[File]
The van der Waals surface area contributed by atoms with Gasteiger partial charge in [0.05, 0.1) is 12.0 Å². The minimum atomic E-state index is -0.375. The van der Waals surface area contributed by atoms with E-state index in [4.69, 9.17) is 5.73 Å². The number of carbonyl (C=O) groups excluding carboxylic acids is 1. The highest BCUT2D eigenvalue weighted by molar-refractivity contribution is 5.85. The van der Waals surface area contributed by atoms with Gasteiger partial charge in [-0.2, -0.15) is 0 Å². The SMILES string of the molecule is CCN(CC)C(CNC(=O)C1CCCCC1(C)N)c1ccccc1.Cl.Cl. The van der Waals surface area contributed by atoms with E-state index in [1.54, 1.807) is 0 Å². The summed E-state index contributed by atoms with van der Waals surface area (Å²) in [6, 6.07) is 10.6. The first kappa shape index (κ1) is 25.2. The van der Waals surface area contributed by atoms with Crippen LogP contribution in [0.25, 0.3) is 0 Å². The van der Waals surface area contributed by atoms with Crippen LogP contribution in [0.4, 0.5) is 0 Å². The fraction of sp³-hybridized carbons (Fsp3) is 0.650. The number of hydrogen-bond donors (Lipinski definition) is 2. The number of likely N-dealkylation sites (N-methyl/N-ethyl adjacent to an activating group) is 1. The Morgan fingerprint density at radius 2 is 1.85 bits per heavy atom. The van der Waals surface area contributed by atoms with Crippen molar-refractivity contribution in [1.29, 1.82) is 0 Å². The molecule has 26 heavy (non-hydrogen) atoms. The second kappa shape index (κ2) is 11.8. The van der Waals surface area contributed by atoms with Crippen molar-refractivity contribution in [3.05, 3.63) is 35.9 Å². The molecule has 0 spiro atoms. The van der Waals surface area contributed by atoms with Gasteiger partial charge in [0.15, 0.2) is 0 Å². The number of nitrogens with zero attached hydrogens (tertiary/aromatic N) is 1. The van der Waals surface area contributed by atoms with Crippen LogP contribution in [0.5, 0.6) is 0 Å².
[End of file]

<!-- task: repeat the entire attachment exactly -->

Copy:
The van der Waals surface area contributed by atoms with Gasteiger partial charge in [0.05, 0.1) is 12.0 Å². The minimum atomic E-state index is -0.375. The van der Waals surface area contributed by atoms with E-state index in [4.69, 9.17) is 5.73 Å². The number of carbonyl (C=O) groups excluding carboxylic acids is 1. The highest BCUT2D eigenvalue weighted by molar-refractivity contribution is 5.85. The van der Waals surface area contributed by atoms with Gasteiger partial charge in [-0.2, -0.15) is 0 Å². The SMILES string of the molecule is CCN(CC)C(CNC(=O)C1CCCCC1(C)N)c1ccccc1.Cl.Cl. The van der Waals surface area contributed by atoms with E-state index in [1.54, 1.807) is 0 Å². The summed E-state index contributed by atoms with van der Waals surface area (Å²) in [6, 6.07) is 10.6. The first kappa shape index (κ1) is 25.2. The van der Waals surface area contributed by atoms with Crippen LogP contribution in [0.25, 0.3) is 0 Å². The van der Waals surface area contributed by atoms with Crippen LogP contribution in [0.4, 0.5) is 0 Å². The fraction of sp³-hybridized carbons (Fsp3) is 0.650. The number of hydrogen-bond donors (Lipinski definition) is 2. The number of likely N-dealkylation sites (N-methyl/N-ethyl adjacent to an activating group) is 1. The Morgan fingerprint density at radius 2 is 1.85 bits per heavy atom. The van der Waals surface area contributed by atoms with Crippen molar-refractivity contribution in [1.29, 1.82) is 0 Å². The molecule has 26 heavy (non-hydrogen) atoms. The second kappa shape index (κ2) is 11.8. The van der Waals surface area contributed by atoms with Crippen molar-refractivity contribution in [3.05, 3.63) is 35.9 Å². The molecule has 0 spiro atoms. The van der Waals surface area contributed by atoms with Gasteiger partial charge in [0.15, 0.2) is 0 Å². The number of nitrogens with zero attached hydrogens (tertiary/aromatic N) is 1. The van der Waals surface area contributed by atoms with Crippen LogP contribution in [0.5, 0.6) is 0 Å².